The standard RapidIO protocol provides for serial and parallel communication among chips, boards and systems. The serial version of the standard has gained acceptance among chip vendors as a proven way to communicate information rapidly over just a few connections. To help ensure the compatibility between products, three companies, Freescale Semiconductor, Texas Instruments and Xilinx, sent representatives to meet at Tundra Semiconductor (Ottawa, ON, Canada) to test the compatibility between products. Tests involved Advanced Mezzanine Cards (AMCs) from Freescale and Texas Instruments, an ML32x FPGA development board from Xilinx, and a development baseboard from Tundra. The latter board provided communications to the Xilinx board through coaxial cables and linked to the AMC boards through standard connectors. The tests aimed to ensure "Device A" would work properly with "Device B."
According to Tom Cox, executive director of the RapidIO Trade Association (RTA), the test is built on the association's RapidIO Interconnect Specification Device Interoperability and Compliance Checklist (1.3 specification), and check device-to-device electrical connections, as well as how well devices met the RapidIO specification. The meeting of the RapidIO group inspired Tundra to establish the RapidIO Interoperability Lab, or RIOLAB, at its facility. The Tundra staff will work with vendors of standard devices, FPGAs and ASICs to test and ensure compatibility of products that include RapidIO interfaces. Although the lab will operate at first under the auspices of Tundra, it will maintain an unbiased approach to testing and provide standardized test results to all vendors requesting it. And the lab will operate as a not-for-profit organization, in association with the RTA. Both Tundra and the RTA plan to spin off the lab as an independent entity within 12 to 24 months. Designers can find out more about the lab and the RTA at www.rapidio.org.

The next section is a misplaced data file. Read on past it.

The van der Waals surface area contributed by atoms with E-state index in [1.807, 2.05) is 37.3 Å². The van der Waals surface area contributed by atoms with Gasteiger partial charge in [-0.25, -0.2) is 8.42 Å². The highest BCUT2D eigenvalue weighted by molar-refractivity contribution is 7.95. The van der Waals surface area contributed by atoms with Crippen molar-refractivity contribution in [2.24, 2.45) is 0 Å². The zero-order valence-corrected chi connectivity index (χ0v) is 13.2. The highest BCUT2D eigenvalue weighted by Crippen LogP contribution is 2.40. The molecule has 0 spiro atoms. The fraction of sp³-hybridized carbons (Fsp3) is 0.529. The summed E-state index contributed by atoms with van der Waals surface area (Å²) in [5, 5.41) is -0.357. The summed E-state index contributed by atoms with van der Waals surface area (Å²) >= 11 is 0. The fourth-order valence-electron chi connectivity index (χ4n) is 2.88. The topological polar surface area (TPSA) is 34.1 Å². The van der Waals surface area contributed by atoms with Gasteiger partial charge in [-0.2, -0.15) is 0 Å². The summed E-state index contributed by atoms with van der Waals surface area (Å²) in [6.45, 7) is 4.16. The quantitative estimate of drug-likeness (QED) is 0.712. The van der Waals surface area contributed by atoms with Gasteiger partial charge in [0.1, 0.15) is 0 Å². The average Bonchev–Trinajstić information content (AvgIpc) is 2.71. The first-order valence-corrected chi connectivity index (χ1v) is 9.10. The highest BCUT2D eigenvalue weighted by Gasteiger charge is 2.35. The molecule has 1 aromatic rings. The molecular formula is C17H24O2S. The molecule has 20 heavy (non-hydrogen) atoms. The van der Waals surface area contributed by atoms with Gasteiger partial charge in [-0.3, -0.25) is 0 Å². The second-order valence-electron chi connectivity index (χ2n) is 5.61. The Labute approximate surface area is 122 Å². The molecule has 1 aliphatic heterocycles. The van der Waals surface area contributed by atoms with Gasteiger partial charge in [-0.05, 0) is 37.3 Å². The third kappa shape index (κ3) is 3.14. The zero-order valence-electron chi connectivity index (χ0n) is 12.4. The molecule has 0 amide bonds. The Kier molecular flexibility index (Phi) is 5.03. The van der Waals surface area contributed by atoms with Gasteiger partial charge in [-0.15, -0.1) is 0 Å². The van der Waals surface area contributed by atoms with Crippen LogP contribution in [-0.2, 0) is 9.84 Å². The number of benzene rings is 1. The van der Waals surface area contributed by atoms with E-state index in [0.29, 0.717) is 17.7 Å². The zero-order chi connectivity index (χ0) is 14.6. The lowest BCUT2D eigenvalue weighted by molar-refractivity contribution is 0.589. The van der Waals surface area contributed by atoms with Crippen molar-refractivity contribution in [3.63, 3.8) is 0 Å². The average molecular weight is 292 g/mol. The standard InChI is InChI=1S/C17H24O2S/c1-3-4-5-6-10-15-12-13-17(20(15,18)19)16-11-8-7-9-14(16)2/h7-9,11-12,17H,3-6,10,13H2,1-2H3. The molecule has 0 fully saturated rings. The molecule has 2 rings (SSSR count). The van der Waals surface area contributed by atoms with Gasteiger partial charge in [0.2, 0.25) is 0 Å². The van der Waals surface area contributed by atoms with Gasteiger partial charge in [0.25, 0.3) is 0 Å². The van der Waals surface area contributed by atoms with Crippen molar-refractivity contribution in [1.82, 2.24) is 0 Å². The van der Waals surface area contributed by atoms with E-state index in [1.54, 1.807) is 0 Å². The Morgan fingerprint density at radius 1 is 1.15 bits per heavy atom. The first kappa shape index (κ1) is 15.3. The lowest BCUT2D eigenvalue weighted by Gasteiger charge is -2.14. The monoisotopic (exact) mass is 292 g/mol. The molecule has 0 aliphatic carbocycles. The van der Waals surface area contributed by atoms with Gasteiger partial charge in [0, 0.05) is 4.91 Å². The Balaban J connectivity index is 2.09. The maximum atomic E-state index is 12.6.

Enabling the Future is designing prosthetic appendages modeled more like superhero arms and hands than your average static artificial limbs. And they’re doing it through a website and grassroots movement inspired by two men’s design and creation in 2012 of a metal prosthetic for a child in South Africa.
In order to keep an enterprise truly safe from hackers, cyber security has to go all the way down to the device level. Icon Labs is making the point that security has to be built into device components.
Three days after NASA's MAVEN probe reached Mars, India's Mangalyaan probe went into orbit around the red planet. India's first interplanetary mission, and the first successful Mars probe launched by an Asian nation, has a total project cost of nearly $600 million less than MAVEN's.
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